Discovering the Apollo Survival Radio

In a previous post, I mentioned that I visited the US Space and Rocket Center in Huntsville Alabama last week (a museum I highly recommend to anyone interest in spaceflight).

While perusing numerous displays in the Saturn V Hall at the Davidson Center for Space Exploration, I noted this little radio in a case devoted to Apollo survival gear:

I found no detailed information about this survival radio at the display (not surprising), so I snapped a few photos and researched it when I got back to the hotel room that evening.

The Smithsonian Air And Space Museum was one of the few sources I found with a description of this radio:

Survival gear was provided to Apollo astronauts in the case they returned to Earth and there was a substantial delay in rescue and recovery operations. One item in the survival kit was a hand-held UHF radio. Beginning with the Apollo 12 survival kit the radio beacon was manufactured by the Cubic Corporation. It could operate either as a “beacon” or for two-way voice communications. Permanently set to operate at 243 MHz, the transceiver and its cylindrical battery pack were water-tight. It could operate in beacon mode for up to 24 hours. An extendable antenna, a second battery pack, and a spacecraft connector cable were also provided.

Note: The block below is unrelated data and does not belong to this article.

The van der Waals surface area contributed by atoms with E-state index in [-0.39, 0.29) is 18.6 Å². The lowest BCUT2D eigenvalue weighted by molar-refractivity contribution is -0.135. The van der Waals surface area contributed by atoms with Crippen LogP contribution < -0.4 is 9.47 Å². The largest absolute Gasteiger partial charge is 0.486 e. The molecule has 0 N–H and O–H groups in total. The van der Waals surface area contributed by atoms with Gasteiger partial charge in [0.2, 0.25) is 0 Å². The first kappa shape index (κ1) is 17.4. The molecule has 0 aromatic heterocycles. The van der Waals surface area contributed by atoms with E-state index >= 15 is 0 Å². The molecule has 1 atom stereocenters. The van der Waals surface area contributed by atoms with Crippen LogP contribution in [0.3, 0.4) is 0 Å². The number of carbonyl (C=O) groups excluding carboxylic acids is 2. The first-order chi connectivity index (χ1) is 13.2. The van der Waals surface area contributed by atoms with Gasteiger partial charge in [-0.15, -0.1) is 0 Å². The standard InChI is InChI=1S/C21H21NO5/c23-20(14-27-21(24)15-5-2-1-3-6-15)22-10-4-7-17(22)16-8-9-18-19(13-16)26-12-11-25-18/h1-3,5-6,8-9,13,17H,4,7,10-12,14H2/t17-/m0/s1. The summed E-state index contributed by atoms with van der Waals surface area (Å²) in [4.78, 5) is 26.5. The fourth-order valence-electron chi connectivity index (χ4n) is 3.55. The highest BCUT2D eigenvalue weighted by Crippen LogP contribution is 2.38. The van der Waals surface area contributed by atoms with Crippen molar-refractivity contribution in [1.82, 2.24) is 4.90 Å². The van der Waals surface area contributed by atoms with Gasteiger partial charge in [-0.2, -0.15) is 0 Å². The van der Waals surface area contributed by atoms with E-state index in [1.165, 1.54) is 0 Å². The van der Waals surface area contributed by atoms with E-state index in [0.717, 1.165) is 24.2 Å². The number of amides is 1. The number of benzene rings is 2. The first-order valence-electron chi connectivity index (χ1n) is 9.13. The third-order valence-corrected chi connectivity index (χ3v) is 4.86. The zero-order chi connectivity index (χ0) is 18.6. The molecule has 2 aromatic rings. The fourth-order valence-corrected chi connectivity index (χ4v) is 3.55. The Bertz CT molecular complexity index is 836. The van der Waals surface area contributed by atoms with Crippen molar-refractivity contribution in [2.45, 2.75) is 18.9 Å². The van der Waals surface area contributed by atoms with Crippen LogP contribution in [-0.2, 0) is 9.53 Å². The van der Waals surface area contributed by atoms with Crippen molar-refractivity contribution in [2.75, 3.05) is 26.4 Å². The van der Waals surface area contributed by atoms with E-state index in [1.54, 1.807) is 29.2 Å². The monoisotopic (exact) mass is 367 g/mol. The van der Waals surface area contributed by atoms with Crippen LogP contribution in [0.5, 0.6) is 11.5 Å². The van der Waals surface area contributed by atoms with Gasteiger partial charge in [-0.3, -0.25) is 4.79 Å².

I love finding purpose-designed radios like the Apollo Survival Radio.

Post readers: Have you ever stumbled upon similar survival or purpose-built radios? Please comment!

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